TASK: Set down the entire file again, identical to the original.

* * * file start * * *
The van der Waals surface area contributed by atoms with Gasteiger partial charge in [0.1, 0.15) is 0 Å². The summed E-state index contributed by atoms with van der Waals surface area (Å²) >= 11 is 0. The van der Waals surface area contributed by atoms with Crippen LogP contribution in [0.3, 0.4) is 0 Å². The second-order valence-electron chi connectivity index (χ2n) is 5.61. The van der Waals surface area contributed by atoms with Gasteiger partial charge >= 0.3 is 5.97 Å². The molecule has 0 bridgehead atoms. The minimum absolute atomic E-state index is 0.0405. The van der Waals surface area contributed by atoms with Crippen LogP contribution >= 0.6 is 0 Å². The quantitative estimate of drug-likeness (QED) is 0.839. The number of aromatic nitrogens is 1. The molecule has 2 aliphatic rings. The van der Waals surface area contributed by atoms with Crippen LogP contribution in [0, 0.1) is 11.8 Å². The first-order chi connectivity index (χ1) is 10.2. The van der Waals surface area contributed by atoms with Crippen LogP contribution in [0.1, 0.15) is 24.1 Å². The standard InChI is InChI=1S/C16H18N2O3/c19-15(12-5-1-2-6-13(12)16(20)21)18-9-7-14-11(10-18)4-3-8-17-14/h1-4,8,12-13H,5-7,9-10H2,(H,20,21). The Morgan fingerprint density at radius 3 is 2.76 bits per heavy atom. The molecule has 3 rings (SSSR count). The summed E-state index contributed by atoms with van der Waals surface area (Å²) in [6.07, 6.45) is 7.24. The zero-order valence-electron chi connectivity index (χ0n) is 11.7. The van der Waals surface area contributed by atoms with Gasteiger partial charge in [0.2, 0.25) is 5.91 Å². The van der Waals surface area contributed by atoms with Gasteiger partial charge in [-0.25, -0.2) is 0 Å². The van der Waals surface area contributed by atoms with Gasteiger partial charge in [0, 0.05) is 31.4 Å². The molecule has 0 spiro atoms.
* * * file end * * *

The van der Waals surface area contributed by atoms with Gasteiger partial charge in [0.1, 0.15) is 0 Å². The summed E-state index contributed by atoms with van der Waals surface area (Å²) >= 11 is 0. The van der Waals surface area contributed by atoms with Crippen LogP contribution in [0.3, 0.4) is 0 Å². The second-order valence-electron chi connectivity index (χ2n) is 5.61. The van der Waals surface area contributed by atoms with Gasteiger partial charge >= 0.3 is 5.97 Å². The molecule has 0 bridgehead atoms. The minimum absolute atomic E-state index is 0.0405. The van der Waals surface area contributed by atoms with Crippen LogP contribution >= 0.6 is 0 Å². The quantitative estimate of drug-likeness (QED) is 0.839. The number of aromatic nitrogens is 1. The molecule has 2 aliphatic rings. The van der Waals surface area contributed by atoms with Crippen LogP contribution in [0, 0.1) is 11.8 Å². The first-order chi connectivity index (χ1) is 10.2. The van der Waals surface area contributed by atoms with Crippen LogP contribution in [0.1, 0.15) is 24.1 Å². The standard InChI is InChI=1S/C16H18N2O3/c19-15(12-5-1-2-6-13(12)16(20)21)18-9-7-14-11(10-18)4-3-8-17-14/h1-4,8,12-13H,5-7,9-10H2,(H,20,21). The Morgan fingerprint density at radius 3 is 2.76 bits per heavy atom. The molecule has 3 rings (SSSR count). The summed E-state index contributed by atoms with van der Waals surface area (Å²) in [6.07, 6.45) is 7.24. The zero-order valence-electron chi connectivity index (χ0n) is 11.7. The van der Waals surface area contributed by atoms with Gasteiger partial charge in [0.2, 0.25) is 5.91 Å². The van der Waals surface area contributed by atoms with Gasteiger partial charge in [-0.25, -0.2) is 0 Å². The van der Waals surface area contributed by atoms with Gasteiger partial charge in [0, 0.05) is 31.4 Å². The molecule has 0 spiro atoms.